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HEART-HEALTH SCREENINGS WITH MEDICAL CONSULTATION HEALTH SCREENINGS Our comprehensive screenings and private, two- to four-minute personal consultations with licensed medical professionals are designed to help you understand and manage your specific health risks for heart disease and related conditions. Please note that some screenings require a fee and fasting. When: Wednesdays, April 4, June 13, 8–10 a.m. Where: WAH Cafeteria Conference Room When: Wednesday, May 2, 8–10 a.m. Where: SGAH Sycamore Room Other locations: p Damascus Senior Center, 9701 Main St., Damascus, Wednesday, April 18, 9:30–11:30 a.m. p Gaithersburg Upcounty Senior Center, 80 A Bureau Drive, Gaithersburg, Wednesday, May 9, 10 a.m.–noon p Marilyn Praisner Senior Center, 14906 Old Columbia Pike, Burtonsville, Wednesday, June 6, 9:30–11:30 a.m. Info: Call 800-542-5096; registration required

SCREENING DESCRIPTION AND FEES Lipid profile: Basic cholesterol test, total cholesterol, HDL, LDL, VLDL,

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triglycerides, cholesterol/HDL ratio (12 hours of fasting recommended); $35, $31 for seniors (55-plus); only order this or the expanded cholesterol test Expanded cholesterol test: This VAP (vertical auto profile) includes all of the lipid profile plus information that can help identify inherited and hidden heart disease risks; $65, $61 for seniors (55-plus); only order this or the lipid profile test Homocysteine: Vascular fitness test; $95 HsCRP: Tests high-sensitivity C-reactive protein for cardiovascular risk; $45 Blood pressure monitoring: FREE Glucose: Basic screening for diabetes (12 hours of fasting recommended); $8 A1c: Blood sugar test for known diabetics or those at high risk; $40 Body-fat analysis: Tests percentage of body fat; $10

Where: Long Branch Community Center, 8700 Piney Branch Road, Silver Spring


When: Fourth Thursday of each month, 11:30 a.m.–12:30 p.m. Where: Takoma Park Community Center, 7500 Maple Ave., Takoma Park

Sweetheart: Lipid profile and glucose; $38 Heart smart: Expanded cholesterol test (VAP) and glucose; $69 Heart risk special: Expanded cholesterol test (VAP), homocysteine and HsCRP; $199 Diabetes check: Glucose and A1c; $42


When: Second Tuesday of each month, 12:30–2:30 p.m. Where: ARHM Lobby When: Third Wednesday of each month, 11:30 a.m.–1:30 p.m. Where: SGAH Cafeteria When: Fourth Wednesday of each month, 9:30–11:30 a.m. Where: Gaithersburg Upcounty Senior Center, 80 Bureau Drive #A, Gaithersburg When: Second Thursday of each month, 10–11 a.m. Where: Bowie Senior Center, 14900 Health Center Drive, Bowie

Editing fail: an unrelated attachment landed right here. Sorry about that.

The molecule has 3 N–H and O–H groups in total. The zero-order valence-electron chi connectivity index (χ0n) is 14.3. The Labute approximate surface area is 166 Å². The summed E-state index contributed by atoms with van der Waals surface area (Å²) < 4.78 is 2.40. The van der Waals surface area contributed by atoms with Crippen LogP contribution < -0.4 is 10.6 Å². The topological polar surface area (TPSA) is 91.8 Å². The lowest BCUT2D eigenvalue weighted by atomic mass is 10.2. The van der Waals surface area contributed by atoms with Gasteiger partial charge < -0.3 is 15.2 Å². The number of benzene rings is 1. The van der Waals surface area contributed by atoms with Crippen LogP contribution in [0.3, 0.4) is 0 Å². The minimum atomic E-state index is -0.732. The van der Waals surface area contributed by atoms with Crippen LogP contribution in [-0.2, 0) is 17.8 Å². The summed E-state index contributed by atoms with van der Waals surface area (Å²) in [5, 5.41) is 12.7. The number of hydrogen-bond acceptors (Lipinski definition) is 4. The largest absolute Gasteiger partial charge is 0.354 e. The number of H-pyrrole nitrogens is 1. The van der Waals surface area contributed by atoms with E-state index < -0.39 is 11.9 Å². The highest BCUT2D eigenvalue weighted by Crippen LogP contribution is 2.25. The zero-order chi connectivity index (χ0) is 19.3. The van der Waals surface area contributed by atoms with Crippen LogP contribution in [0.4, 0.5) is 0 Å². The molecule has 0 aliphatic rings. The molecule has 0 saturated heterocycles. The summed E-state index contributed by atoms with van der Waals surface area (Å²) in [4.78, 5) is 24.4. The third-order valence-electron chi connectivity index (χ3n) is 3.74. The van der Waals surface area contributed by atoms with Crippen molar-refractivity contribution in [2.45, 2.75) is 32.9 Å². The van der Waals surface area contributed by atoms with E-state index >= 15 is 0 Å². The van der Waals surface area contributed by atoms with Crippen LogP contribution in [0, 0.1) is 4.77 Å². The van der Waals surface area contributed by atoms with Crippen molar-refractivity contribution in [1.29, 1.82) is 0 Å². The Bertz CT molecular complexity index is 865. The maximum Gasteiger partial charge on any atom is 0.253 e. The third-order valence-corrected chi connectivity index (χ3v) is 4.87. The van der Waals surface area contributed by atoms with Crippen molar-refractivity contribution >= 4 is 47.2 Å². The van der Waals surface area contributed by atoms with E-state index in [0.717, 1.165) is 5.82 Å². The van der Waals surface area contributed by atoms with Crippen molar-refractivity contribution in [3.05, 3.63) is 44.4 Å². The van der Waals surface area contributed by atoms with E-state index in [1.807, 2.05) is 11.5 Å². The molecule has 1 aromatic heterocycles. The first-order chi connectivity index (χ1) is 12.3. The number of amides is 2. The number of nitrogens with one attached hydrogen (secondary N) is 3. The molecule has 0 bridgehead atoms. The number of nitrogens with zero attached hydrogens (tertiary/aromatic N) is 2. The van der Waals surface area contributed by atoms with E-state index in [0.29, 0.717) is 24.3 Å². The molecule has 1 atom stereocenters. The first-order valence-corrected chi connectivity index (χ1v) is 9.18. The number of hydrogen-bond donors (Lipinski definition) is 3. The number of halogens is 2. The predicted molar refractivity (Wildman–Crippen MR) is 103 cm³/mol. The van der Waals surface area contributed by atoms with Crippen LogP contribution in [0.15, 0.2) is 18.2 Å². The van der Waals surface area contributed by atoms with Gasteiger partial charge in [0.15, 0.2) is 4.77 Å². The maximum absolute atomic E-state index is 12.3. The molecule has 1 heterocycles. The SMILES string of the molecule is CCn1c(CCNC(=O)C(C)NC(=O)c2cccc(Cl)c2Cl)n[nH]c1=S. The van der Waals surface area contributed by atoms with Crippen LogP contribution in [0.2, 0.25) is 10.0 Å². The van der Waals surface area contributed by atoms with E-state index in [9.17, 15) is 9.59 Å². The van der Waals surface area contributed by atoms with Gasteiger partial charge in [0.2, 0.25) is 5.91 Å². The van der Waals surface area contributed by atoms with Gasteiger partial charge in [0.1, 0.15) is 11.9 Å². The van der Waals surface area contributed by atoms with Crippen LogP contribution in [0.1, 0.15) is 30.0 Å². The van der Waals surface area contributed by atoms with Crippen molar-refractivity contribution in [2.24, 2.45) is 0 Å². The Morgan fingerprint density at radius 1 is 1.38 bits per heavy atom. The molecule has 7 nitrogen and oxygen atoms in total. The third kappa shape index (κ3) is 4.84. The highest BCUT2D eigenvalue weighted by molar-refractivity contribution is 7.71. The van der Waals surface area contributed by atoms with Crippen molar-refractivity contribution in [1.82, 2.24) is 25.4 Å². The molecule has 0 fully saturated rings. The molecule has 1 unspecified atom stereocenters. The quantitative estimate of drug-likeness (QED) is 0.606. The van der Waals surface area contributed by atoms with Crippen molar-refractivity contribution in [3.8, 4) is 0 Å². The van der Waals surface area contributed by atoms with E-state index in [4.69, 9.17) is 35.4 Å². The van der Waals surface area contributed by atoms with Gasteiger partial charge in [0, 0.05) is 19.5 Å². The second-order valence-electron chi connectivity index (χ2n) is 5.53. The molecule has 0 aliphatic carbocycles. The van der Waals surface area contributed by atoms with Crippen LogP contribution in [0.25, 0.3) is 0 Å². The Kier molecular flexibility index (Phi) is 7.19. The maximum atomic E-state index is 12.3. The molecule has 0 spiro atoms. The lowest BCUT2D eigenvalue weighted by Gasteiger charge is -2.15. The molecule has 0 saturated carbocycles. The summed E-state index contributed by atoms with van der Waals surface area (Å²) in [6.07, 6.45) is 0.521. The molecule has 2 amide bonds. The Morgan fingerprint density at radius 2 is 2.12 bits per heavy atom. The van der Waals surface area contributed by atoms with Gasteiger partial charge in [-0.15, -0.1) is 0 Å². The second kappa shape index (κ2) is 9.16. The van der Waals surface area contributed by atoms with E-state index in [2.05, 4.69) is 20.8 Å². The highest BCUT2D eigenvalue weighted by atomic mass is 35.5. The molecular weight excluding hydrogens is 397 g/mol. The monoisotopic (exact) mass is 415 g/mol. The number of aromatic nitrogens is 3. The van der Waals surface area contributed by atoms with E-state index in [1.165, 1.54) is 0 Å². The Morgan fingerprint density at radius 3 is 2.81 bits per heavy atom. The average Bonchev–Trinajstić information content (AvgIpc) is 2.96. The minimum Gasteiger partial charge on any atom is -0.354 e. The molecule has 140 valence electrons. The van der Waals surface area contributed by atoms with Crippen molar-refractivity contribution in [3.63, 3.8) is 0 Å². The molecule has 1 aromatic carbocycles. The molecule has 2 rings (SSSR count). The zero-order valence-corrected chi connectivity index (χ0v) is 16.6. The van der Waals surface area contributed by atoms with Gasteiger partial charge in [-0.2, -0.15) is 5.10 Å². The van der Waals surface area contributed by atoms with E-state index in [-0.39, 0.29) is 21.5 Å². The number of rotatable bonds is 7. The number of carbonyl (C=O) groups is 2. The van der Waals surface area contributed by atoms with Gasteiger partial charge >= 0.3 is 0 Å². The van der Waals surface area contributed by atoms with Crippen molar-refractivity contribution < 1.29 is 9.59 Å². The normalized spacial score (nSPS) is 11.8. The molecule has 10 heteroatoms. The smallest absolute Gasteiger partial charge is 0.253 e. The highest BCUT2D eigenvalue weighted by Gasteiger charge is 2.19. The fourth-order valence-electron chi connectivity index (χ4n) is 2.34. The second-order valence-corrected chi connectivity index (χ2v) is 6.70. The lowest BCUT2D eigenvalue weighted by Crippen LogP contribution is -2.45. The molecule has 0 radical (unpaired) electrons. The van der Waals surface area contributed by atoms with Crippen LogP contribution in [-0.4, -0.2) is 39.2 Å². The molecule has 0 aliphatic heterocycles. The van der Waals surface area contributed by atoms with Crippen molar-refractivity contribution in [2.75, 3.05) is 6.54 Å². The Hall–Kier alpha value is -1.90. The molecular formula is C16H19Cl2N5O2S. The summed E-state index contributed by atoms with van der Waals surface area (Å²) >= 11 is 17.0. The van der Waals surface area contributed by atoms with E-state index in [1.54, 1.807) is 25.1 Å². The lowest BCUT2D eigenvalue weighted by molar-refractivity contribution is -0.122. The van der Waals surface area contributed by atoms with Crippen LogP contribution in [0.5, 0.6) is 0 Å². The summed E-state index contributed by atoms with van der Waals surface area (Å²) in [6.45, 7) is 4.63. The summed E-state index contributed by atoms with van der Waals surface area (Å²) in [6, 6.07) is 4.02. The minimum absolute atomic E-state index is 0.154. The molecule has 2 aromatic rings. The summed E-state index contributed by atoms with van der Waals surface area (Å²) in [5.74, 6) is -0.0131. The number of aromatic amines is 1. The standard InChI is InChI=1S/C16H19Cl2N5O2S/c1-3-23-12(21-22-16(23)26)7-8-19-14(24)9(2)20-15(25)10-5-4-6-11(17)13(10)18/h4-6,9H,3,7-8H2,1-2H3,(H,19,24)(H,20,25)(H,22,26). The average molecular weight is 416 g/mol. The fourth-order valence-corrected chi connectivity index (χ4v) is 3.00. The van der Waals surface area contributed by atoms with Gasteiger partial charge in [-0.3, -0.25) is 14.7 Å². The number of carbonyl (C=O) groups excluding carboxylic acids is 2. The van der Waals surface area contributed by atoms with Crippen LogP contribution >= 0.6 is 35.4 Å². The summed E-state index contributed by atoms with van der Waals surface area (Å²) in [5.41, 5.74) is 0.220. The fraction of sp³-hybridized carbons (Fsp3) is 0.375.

When: First Thursday of each month, 11:30 a.m.–1:30 p.m. Where: WAH Cafeteria Info: Call 800-542-5096

When: First Monday of each month, 10–11:30 a.m. Where: Rockville Senior Center, 1150 Carnation Drive, Rockville When: Second Monday of each month, 10 a.m.–noon

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CANCER PROGRAMS At Shady Grove Adventist and Washington Adventist Hospitals, cancer care navigation teams assist people living with cancer, their families and friends, and caregivers. The navigation teams consist of professionals who can provide guidance through diagnosis, treatment and survivorship. Info: Call 240-826-6297 (SGAH) or 301-891-5559 (WAH) to speak to a member of the cancer care navigation team

LOOK GOOD ... FEEL BETTER Meet with other women living with cancer and a professional esthetician to learn makeup tips so you can put your “best face forward” during and after treatment for cancer. You’ll have fun and receive a “personal tool kit” to take home. When: Tuesday, May 8, 6–8 p.m. Where: SGAH Info: Call 240-826-6297 When: Tuesday, June 5, 10 a.m.–noon Where: WAH Info: Call 301-891-5559

When: Tuesdays, April 10–May 15, 6–7:30 p.m. Where: AHC Germantown Room Cost: $95 Info: Call 800-542-5096 to register


CARDIAC EDUCATION INTRODUCTION TO CARDIAC REHABILITATION AND EECP TREATMENT FOR CHEST PAIN Info: For an appointment, call Shady Grove Adventist Hospital Cardiac Rehab at 240-826-6662 or Washington Adventist Hospital Cardiac Rehab at 301-891-6016 Cost: FREE

INTERNAL CARDIAC DEFIBRILLATOR AND PACEMAKER DISCUSSION GROUP Group discussion for patients and the families of patients with these devices. When: Monday, May 14, 7 p.m. Where: SGAH Info: Call 240-826-6662